The Cheat Sheet: Don't Do It!

cheat-sheet-logo2by Flip Michaels

Copyright violations...ring a bell? (Make sure it's yours!) Just when you thought you were following all the rules, fellow RAP member "Tuna" Jon Rose (Production Director of WBYR-FM, Fort Wayne, IN) is playing devil's advocate. He writes:

Dear R.A.P.,

Regarding the past articles on the unauthorized use of copyrighted music in radio production: if a copyrighted work is licensed for use in a national advertising campaign, does that license extend to the local level? For example, we produced and ran a commercial for a GM Truck dealership using Bob Seger's "Like A Rock." Initially, I did not want to produce the spot as requested; however, it was pointed out that GM was using the song in their national ad campaign, so I agreed to use that song. Was I guilty of copyright Infringement in this case?

In another instance, a local night club has had a production house in Texas do their radio spots. The bed for these spots used pieces of songs from Guns 'n Roses, Quiet Riot, Ram Jam, some dance tracks I didn't recognize but assume are popular CHR cuts, and the like. The bed really cooks, but it seems to me that this is a violation of copyright. Since no one associated with our station was involved in producing the spot, I'm curious what our exposure might be. Are we liable? And should we refuse to run this type of ad in the future?

This question is just to satisfy my curiosity. Anyone who listens to the national radio talk shows hosted by Rush Limbaugh or Alan Combs probably has noticed their use of copyrighted works for "bumper music." Is that use illegal in any way?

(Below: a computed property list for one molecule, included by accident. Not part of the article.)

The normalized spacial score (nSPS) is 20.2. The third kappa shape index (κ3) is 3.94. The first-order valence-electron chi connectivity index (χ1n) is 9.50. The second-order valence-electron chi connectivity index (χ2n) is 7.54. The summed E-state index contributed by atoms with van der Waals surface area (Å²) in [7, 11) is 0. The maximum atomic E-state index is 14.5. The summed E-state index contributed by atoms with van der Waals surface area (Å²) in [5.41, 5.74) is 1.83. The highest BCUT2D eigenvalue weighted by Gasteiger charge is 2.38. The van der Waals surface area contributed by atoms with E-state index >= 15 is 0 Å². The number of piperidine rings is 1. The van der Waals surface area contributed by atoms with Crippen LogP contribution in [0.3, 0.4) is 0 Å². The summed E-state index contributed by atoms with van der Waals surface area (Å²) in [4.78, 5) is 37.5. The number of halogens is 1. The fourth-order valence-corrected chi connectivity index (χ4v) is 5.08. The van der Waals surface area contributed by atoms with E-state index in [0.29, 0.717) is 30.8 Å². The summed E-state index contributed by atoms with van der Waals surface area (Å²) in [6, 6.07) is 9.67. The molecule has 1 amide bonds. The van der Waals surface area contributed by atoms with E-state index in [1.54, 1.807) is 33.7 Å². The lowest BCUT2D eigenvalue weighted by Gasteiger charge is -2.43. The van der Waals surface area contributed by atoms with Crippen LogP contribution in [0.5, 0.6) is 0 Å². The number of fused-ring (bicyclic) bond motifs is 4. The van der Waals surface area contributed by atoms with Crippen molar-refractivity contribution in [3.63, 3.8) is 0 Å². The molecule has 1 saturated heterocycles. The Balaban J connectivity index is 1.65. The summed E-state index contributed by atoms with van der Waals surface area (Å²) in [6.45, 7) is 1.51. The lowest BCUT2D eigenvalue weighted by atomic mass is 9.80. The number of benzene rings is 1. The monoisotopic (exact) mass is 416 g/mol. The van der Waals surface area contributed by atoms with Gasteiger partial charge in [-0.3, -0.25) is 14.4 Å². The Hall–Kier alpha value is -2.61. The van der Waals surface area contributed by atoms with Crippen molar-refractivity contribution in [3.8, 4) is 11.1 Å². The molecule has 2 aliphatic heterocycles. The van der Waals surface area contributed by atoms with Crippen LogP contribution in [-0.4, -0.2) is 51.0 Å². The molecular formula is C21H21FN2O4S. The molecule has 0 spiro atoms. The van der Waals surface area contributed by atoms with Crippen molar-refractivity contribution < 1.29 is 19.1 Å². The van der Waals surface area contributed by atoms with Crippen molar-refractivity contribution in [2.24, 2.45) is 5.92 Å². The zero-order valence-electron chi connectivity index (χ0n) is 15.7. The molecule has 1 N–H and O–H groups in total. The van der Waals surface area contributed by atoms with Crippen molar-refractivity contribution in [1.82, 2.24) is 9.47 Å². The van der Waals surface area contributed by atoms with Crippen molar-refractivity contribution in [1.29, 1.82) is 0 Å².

Great questions! My homework stretched from the NAB's Legal Department to certain high exec's in the music industry!

1. Does the license for Bob Seger's tune extend to the local level? No. A local GM dealership's only affiliation with GM is selling GM vehicles. By using that song, you're in direct violation of the exclusivity of those copyrights. The artists and their publishers get paid straight from the corporation. That is why you'll need to treat the account as if it were co-op. See, just as an artist gets paid for each performance of a single we play, he'll get paid for every commercial unit aired. Were copyrights infringed upon? Yes. By airing that piece of work, you're in direct violation. No one acquired permission. BIG TIME lawsuit here.

2. Yes. If your station willingly airs a spot it knows is violating copyright laws, your station is liable. Try $100,000 plus the usual attorney's fees, etc.. Look at it this way: you'd be liable for airing a lottery violation. You'd be liable for an obscenity violation, soooo for a copyright infringement violation...YOU'RE LIABLE. Should you refuse to run the ad? Well, I'd give the spot and a copy of this column to your GM so that he/she may consult their legal department. Paying ASCAP/BMI does grant your station permission to air the entire song (performance rights) but it does not grant permission to use portions of the song for purposes of putting commercial copy over them (synchronization rights), which brings me to your next question.

3. Yes. Rush Limbaugh/Alan Combs are "possibly" in violation of our government's copyright laws. Not when using "bumpers" though. But if they change any of the lyrics in any way, or make a parody of the original composition, or adopt the music as their "theme" song without prior consent of the copyright holder...BIG TROUBLE. (That is not what the artist's intentions were!) Don't be surprised if you start reading more in the near future about this common mishap.

Remember, two wrongs don't make a right but two rights do make a left! ...or is that a U-turn?